The rest of the paper is organized as follows. In Section 2, we discuss related work. Section 3 describes our proposed approach. Experimental results and their analysis are presented in Section 4.

2 Related Work

Jacobs et al. (Jacobs et al. , 1991) proposed the first examples of using multiple expert models, each expert model handling a subset of tasks. They trained an adaptive mixture of experts for speaker vowel recognition and used a gating network to determine which of the networks should be used for each sample. The gating function learned what training sample needed to be passed to which expert. For a more detailed review, please see Jacobs (1995, 1997). In order to avoid the gating function, in (Hinton et al. , 2015; Ahmed et al. , 2016) trained a mixture of one oracle model that provides common knowledge to many specialist experts in the form of shared features. The oracle model acts as a gating function for passing the sample to the expert network. The oracle model sees the whole training data to do an accurate assignment and also needs to be retrained when a new dataset is added. Similar is the case with the (Aljundi et al. , 2017), where the author also learns a gating function to make expert network assignments. We are inspired by all of these works. In contrast to these prior works, our work differs substantially in scope and technical approach. We use a simple autoencoder and do the expert network assignment based on the reconstruction loss for each sample.

Figure 1: Landscape of ExpertMatcher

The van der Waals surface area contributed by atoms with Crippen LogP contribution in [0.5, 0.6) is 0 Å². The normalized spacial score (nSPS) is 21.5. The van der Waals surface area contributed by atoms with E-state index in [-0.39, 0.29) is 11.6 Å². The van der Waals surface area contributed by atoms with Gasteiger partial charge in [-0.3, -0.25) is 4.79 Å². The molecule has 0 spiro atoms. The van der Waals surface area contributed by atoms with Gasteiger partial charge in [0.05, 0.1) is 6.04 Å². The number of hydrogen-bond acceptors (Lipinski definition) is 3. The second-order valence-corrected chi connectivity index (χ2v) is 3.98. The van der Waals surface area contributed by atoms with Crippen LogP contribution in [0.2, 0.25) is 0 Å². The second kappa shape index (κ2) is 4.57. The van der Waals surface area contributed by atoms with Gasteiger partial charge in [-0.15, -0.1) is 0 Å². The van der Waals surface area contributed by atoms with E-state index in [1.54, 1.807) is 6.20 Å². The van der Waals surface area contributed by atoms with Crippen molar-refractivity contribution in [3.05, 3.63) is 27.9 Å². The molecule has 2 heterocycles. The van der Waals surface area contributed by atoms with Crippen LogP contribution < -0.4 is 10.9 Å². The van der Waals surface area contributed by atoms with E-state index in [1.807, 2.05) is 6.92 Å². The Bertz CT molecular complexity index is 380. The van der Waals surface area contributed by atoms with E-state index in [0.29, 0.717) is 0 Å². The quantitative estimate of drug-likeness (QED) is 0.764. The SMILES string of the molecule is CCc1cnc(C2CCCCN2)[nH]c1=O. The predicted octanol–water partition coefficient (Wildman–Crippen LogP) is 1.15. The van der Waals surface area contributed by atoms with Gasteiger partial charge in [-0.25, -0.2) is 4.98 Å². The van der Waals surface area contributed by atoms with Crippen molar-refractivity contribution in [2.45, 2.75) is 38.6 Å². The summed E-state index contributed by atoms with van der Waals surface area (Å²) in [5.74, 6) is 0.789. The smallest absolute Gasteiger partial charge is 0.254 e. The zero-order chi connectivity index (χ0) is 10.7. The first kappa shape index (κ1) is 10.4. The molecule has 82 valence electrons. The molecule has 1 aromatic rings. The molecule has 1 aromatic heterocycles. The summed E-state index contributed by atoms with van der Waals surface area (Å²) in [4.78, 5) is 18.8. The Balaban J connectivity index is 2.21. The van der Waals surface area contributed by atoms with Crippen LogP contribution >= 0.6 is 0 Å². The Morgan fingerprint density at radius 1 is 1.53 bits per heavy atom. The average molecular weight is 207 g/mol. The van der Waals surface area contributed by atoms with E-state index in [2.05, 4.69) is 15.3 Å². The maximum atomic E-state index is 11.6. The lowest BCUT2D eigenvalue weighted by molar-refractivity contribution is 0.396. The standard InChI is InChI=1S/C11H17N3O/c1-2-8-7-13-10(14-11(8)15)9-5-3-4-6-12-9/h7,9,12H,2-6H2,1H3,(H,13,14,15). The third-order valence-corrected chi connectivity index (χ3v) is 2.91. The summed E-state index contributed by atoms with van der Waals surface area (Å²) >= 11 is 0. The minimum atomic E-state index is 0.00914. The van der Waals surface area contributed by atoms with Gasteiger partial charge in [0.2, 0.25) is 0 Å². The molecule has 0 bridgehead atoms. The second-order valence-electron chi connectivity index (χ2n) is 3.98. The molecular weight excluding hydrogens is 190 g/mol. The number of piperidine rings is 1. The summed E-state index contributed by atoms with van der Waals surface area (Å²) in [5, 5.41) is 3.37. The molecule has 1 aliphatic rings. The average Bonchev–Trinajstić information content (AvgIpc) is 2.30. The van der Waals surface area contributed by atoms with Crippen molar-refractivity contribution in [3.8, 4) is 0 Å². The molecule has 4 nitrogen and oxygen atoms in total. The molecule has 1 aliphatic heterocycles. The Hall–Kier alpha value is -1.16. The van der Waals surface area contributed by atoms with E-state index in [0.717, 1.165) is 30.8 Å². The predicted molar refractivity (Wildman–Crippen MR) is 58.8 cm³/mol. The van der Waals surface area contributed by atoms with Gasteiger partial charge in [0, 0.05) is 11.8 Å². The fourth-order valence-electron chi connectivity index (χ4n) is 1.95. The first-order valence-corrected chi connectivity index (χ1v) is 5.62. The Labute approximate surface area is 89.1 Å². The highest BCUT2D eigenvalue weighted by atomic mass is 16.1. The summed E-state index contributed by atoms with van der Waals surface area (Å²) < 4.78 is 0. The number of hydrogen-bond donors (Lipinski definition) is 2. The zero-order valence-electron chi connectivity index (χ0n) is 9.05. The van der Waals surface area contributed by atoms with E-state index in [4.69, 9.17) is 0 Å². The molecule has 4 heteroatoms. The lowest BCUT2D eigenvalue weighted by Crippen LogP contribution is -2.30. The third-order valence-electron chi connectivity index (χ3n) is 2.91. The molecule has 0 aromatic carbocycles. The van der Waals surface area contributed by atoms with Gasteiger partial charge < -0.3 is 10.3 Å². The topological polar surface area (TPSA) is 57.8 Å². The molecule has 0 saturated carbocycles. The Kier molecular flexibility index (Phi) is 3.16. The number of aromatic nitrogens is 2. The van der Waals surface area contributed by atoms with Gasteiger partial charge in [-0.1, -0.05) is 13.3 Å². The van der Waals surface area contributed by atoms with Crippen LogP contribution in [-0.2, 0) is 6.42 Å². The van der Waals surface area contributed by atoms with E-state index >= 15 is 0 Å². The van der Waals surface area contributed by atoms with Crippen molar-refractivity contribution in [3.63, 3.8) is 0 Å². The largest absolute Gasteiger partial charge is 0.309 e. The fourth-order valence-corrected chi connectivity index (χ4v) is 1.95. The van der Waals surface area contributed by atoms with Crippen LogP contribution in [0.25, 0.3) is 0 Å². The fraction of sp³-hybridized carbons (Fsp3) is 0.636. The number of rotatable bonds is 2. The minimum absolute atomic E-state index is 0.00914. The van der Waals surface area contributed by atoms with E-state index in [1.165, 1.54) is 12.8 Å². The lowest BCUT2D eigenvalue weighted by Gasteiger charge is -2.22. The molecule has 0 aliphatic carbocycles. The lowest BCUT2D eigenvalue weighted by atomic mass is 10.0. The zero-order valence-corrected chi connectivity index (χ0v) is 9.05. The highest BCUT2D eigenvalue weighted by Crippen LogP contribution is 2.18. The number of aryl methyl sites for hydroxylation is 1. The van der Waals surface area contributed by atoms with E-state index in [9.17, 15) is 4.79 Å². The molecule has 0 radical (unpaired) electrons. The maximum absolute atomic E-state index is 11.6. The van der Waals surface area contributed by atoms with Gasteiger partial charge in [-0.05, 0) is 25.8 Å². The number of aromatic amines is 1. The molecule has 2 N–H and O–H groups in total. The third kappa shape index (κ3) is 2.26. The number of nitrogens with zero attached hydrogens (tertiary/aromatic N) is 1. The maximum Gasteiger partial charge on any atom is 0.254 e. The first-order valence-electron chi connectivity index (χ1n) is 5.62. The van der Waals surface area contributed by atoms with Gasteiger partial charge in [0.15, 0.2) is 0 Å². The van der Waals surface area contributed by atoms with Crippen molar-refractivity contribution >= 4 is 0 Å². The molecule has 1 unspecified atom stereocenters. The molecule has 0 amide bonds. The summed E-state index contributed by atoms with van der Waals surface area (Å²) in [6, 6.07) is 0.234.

3 ExpertMatcher Problem

We aim to assign an expert network to a given sample from the client data with the goal to dynamically handle sample-specific correction.

Figure 1 shows the landscape of the ExpertMatching problem. Given the distributed nature of the problem, it is important to consider what data/model the client and server share with each other and the respective privacy trade-offs. In general, there are three main aspects that guides the ExpertMatcher, (1) Resolution: coarse and fine level assignment; (2) Fusion: using top-1 or top-K expert models; (3) Metric

: adhoc (e.g. MSE or cosine similarity) or learnable assignment metric. In this work we consider the first sharing scenario (row one in Figure 

1), where the client and server share the data and model.

Figure 2: ExpertMatcher. Overview of the proposed unified distributed learning using expert matcher. The ExpertMatcher works hierarchically, where it first triggers the best model for the clients data representation in coarse level assignment (CA), and then followed by fine-level handing the clients data in fine-grained assignment.

Our approach has three key qualities: (i) modularity: the client can easily benefit when new expert models are added on the server; (ii) efficiency: it does not need the client to train a model; and (iii) expert-free: specialized or expert knowledge can help the clients without any overhead to solve their task at hand.

We describe our proposed solution to the ExpertMatcher problem as follows, considering coarse and fine matching resolution: (1) Coarse-level expert matcher (CA), and (2) Fine-grained expert matcher (FA). Figure 2 sketches the pipeline.

Coarse-level expert matcher (CA). We assume, we have pre-trained autoencoders (AE) for datasets on the server. The AEs are trained using reconstruction loss i.e. using mean squared error (MSE) loss between the target data and the network’s predicted output data , . The reconstruction loss is given by

. The intermediate features extracted from a hidden layer for a sample

is given as . To compare the reconstruction output with the ideal

, we use MSE loss as a measure of quality, although we note that more complex loss functions could be used.